Hallelujah! I'm a-Travelin'
Stand up and rejoice! A great day is here!
We're fighting Jim Crow and the victory's near!
Hallelujah! I'm a-travelin', Hallelujah, ain't it fine.
Hallelujah! I'm a-travelin' down freedom's main line!
—1961 freedom song1
TRUE TO WILKINS'S PREDICTION, Farmer's directorship of CORE began with a gallop. His first day on the job, February 1, 1961, was the first anniversary of the Greensboro sit-in, and all across the South demonstrators were engaging in commemorative acts of courage. As Farmer sat at his desk that first morning waiting for reports from the Southern front, he made his way through a stack of accumulated correspondence. Among the letters that caught his attention were several inquiries about Boynton v. Virginia, a recent Supreme Court decision involving Bruce Boynton, a Howard University law student from Selma, Alabama, arrested in 1958 for attempting to desegregate the whites-only Trailways terminal restaurant in Richmond. In December 1960 the Court overturned Boynton's conviction by ruling that state laws mandating segregated waiting rooms, lunch counters, and restroom facilities for interstate passengers were unconstitutional. With this ruling, the Court extended the 1946 Morgan decision, which had outlawed legally enforced segregation on interstate buses and trains. But, according to the letter writers, neither of these decisions was being enforced. Why, they asked, were black Americans still being harassed or arrested when they tried to exercise their constitutional right to sit in the front of the bus or to drink a cup of coffee at a bus terminal restaurant?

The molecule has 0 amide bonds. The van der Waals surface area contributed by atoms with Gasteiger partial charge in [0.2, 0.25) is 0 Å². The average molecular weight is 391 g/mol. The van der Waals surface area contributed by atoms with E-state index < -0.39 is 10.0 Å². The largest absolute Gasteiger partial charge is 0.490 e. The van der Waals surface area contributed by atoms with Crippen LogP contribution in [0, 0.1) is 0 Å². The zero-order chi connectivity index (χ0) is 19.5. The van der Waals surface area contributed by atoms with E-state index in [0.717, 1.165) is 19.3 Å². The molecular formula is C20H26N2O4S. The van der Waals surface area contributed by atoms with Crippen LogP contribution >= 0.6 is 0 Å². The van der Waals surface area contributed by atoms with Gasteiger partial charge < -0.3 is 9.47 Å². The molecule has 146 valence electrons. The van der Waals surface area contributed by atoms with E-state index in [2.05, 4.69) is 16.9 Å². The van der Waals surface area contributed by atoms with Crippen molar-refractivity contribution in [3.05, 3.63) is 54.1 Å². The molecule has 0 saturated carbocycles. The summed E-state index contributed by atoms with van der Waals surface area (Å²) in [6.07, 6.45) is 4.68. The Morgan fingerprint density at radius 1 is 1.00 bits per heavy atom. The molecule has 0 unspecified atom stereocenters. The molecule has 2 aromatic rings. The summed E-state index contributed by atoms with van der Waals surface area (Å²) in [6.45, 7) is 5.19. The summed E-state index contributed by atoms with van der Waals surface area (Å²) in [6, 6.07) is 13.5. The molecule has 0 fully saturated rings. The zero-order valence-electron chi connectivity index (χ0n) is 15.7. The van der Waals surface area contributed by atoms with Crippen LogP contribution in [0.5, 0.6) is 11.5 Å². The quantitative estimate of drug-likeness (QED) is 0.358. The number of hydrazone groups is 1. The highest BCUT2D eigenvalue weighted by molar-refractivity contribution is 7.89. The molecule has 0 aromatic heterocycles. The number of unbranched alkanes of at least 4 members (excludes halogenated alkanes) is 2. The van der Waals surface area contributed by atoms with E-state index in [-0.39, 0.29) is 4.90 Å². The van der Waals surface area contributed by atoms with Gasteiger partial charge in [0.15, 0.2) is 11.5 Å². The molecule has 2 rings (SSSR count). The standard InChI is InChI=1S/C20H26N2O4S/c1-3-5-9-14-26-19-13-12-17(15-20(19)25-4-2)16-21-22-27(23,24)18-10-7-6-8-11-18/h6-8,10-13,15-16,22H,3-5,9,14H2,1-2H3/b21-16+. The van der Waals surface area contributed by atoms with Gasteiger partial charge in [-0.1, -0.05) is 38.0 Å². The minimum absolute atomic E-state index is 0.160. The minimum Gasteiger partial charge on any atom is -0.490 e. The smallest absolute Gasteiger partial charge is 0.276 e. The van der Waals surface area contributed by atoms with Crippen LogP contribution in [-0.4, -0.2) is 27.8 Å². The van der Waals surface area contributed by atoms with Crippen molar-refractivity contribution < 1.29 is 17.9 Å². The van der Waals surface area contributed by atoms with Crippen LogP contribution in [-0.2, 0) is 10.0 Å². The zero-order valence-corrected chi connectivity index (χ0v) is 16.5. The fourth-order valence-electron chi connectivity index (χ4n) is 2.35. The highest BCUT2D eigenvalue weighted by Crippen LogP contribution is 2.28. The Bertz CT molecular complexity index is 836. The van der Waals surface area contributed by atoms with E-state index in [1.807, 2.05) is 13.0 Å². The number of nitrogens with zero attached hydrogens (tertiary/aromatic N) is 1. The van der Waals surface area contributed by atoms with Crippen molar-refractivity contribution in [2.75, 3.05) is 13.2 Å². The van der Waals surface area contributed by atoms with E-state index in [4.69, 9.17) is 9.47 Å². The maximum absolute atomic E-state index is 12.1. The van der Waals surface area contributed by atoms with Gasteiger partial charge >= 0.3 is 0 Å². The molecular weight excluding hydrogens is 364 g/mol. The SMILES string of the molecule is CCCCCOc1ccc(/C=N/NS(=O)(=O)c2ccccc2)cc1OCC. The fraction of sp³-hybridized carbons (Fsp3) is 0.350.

At a late-morning meeting, Farmer relayed this troubling question to his staff. To his surprise, two staff members had already come up with a